In order to explain the process of upward extrapolation in this case, let us consider the analytical expression for the pressure field. For this purpose we define the number of time samples, m, n and N, corresponding to the depths of the source (zs), receiver (zr) and interface (zint):
nΔτ=Zr /υo, (2)
where Δτ is the time sampling interval. Next, we designate the reflection coefficient from the halfspace as r. Taking into account that the reflection coefficient from below the free surface equals -1 and using Z-transform (where Z is the unit-delay operator, z=e-iωΔτ), we can describe the pressure field as follows: ##EQU42## where F(Z) is the source function.
At this stage we introduce an important concept which helps us to clearly understand the results of the upward extrapolation. Let us define a Fictitious Surface Source (FSS) operating at the free surface such that it would produce the same pressure field below the level zs as the actual source. Designating FSS as Po (z), it can be easily seen that its field can be expressed as follows for the above models:
PFSS (Z)=Po (Z)(Zn +rZ2N-n)/(1+rZ2N)(4)
Comparing expressions (3) and (4) and using the definition of the FSS, we will obtain the following expressions for the FSS:
Po (Z)=F(Z)(Z-m -Zm)=F(Z)Z-m (1-Z2m)(5)
This expression shows that, in our case, the FSS consists of a direct wave and its ghost, both shifted back in time by m samples.
Going back to expression (3), we can see that the first member within the second brackets (Zn) is related to downgoing waves, whereas the second member (rZ2N-n) is related to upgoing waves. Since the upward extrapolation to the free surface will shift the downgoing waves back in time by n samples and the upgoing waves forward by n samples, we can then describe the process of extrapolation by multiplying the first member by Z-n and the second by Zn. As a result, we obtain from expression (3) for the extrapolated field:
P(Z)=F(Z)(Z-m -Zm)=Po (Z) (6)
Thus, the upward extrapolation to the free surface gives the FSS; this is clearly demonstrated in FIG. 2. We see that the only downgoing waves which do not have upgoing counterparts and, therefore, are not cancelled at the free surface, are the direct wave and its ghost; the extrapolation merely shifts them towards negative times.
Now let us consider a one-dimensional elastic model. The difference with the acoustics in this case is that we measure displacements rather than pressure. Since the displacement field does not vanish at the free surface, the upward extrapolation of this field will not produce the source wavelet. However, on the basis of this field we are able to calculate the stress field which vanishes at the free surface; then, using the relations between the two fields, we can estimate the source wavelet. Let us consider this in more detail.
In a one-dimensional case the relations between the displacement and stress fields are as follows: ##EQU43## where ∂=∂(z,τ) is the vertical normal component of stress, and
u=u(z,τ) is the vertical component of displacement.
Using these relations, we obtain the equation for displacement: ##EQU44## The process of FSS estimation can be described as follows:
1. Specification of the displacement u at two depth levels, zr and zr +Δz.
2. Upward extrapolation of u to the free surface using the finite-differences approximation to equation (9).
3. Computation of ∂(z=0) using expression (7). It can be shown that -∂(z=0) corresponds to the time derivative of the FSS for the displacement field.
4. Time integration of -∂(z=0).
Consider a number of examples illustrating the results of the above process. FIG. 3a shows a multi-layered elastic model. In the first example, a source and a pair of receivers are located within the upper layer; the source depth is 25 m and the depths of receivers are 30 m and 31 m. The left hand part of FIG. 3b shows the displacement field recorded by the first receiver, the right hand part of the figure shows the estimated FSS. As may be expected in this case, the FSS includes a direct wave and its ghost shifted to negative times; since, for displacement, the reflection coefficient below the free surface equals 1, the ghost appears with the same polarity as the direct wave.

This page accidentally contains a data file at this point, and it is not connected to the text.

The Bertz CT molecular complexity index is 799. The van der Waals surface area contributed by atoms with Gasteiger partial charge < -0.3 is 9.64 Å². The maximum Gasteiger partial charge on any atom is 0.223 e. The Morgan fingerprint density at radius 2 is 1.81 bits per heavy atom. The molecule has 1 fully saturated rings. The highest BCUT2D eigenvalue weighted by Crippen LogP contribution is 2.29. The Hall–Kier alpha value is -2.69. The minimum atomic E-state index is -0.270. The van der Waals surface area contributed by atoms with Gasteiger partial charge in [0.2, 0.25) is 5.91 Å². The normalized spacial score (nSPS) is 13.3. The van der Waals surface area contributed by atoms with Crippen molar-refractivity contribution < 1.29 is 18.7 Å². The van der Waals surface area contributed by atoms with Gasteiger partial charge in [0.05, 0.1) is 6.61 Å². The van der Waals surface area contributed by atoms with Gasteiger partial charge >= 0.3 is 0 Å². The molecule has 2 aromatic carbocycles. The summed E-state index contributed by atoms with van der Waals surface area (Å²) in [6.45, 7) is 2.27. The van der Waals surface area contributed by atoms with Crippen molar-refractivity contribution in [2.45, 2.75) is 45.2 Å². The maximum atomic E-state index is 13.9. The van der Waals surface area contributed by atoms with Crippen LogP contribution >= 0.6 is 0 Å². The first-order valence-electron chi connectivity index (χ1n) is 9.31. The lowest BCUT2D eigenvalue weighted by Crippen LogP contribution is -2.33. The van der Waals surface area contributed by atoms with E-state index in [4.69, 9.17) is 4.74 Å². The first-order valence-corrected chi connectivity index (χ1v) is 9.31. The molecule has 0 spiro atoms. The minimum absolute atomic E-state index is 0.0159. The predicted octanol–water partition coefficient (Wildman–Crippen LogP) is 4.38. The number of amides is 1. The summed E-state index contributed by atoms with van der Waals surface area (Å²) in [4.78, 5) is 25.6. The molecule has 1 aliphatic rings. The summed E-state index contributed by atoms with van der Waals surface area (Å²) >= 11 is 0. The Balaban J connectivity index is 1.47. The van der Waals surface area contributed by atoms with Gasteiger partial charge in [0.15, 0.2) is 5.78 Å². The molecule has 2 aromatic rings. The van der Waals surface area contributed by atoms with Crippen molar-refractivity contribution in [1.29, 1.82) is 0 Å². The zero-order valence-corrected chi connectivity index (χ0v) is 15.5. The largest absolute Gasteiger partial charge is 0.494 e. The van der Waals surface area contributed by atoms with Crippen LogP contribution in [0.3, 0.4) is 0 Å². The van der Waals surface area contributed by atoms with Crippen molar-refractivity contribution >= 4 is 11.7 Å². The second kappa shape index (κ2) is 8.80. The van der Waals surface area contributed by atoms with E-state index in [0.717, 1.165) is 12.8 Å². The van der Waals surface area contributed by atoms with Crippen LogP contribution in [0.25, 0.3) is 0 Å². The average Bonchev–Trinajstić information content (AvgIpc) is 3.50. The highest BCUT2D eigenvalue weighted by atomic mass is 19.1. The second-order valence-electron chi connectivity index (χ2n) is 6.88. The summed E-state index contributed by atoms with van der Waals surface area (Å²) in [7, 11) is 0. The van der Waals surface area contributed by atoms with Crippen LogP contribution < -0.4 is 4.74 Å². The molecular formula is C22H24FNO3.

The next example was computed for the same model (FIG. 3a) but with the source and receivers located within the second layer zs =75 m; zr =78 m and 79 m); FIG. 4 shows the displacement field (left) and the FSS (right) for this case. In order to explain the structure of the FSS, let us consider the analytical expression for the displacement field in a halfspace below a layer. Designating the reflection coefficient from the above interface as r and assuming that the thickness of the layer corresponds to time samples and that the depths of the source and receiver correspond to N+m and N+n time samples respectively, we can write the displacement field at the receiver as: ##EQU45## Designating the FSS as Uo (Z), we can write the expression for its field as follows:
uFSS (Z)=υo (Z)(1+r)ZN+n /(1-rZ2N)(11)
Equating U(Z) and UFSS (Z), we obtain for the FSS: ##EQU46## Thus, the FSS in this case consists of four events which can be divided into two groups. The first group includes a direct wave and its reflection from the interface, both shifted back in time by N+m. The events of the second group are the mirror images (relative to the free surface) of the events of the first group; they appear at times that are inverse to those of the first two events. FIG. 4, right, clearly illustrates this structure of the FSS.
The last example (FIG. 5) shows the displacement field and the estimated FSS for the same model (FIG. 3a) with the following source-receiver geometry: zs =75 m and zr =105 and 106 m. We can see that in this case we obtain the same FSS as previously (FIG. 4). This is quite clear because, as we have seen, the FSS depends only on the parameters of the model above the source and does not "feel" deeper parts of the model.
A method of deterministic estimation of the source wavelet for marine and land data has been proposed. It is based on upward extrapolation of the wave field to the free surface and on the use of the concept of Fictitious Surface Source. The method is illustrated by a number of synthetic examples which show that it gives a good estimate of the source wavelet for arbitrary locations of the source and receiver in one-dimensional multi-layered models, provided that the source is above the receiver. The wavelet estimated by the method can be used for source signature deconvolution and deghosting of seismic data.
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|U.S. Classification||367/24, 367/46|
|International Classification||G01V1/36, G01V1/38|
|Cooperative Classification||G01V2210/20, G01V1/3808, G01V1/366|
|European Classification||G01V1/36C2, G01V1/38B|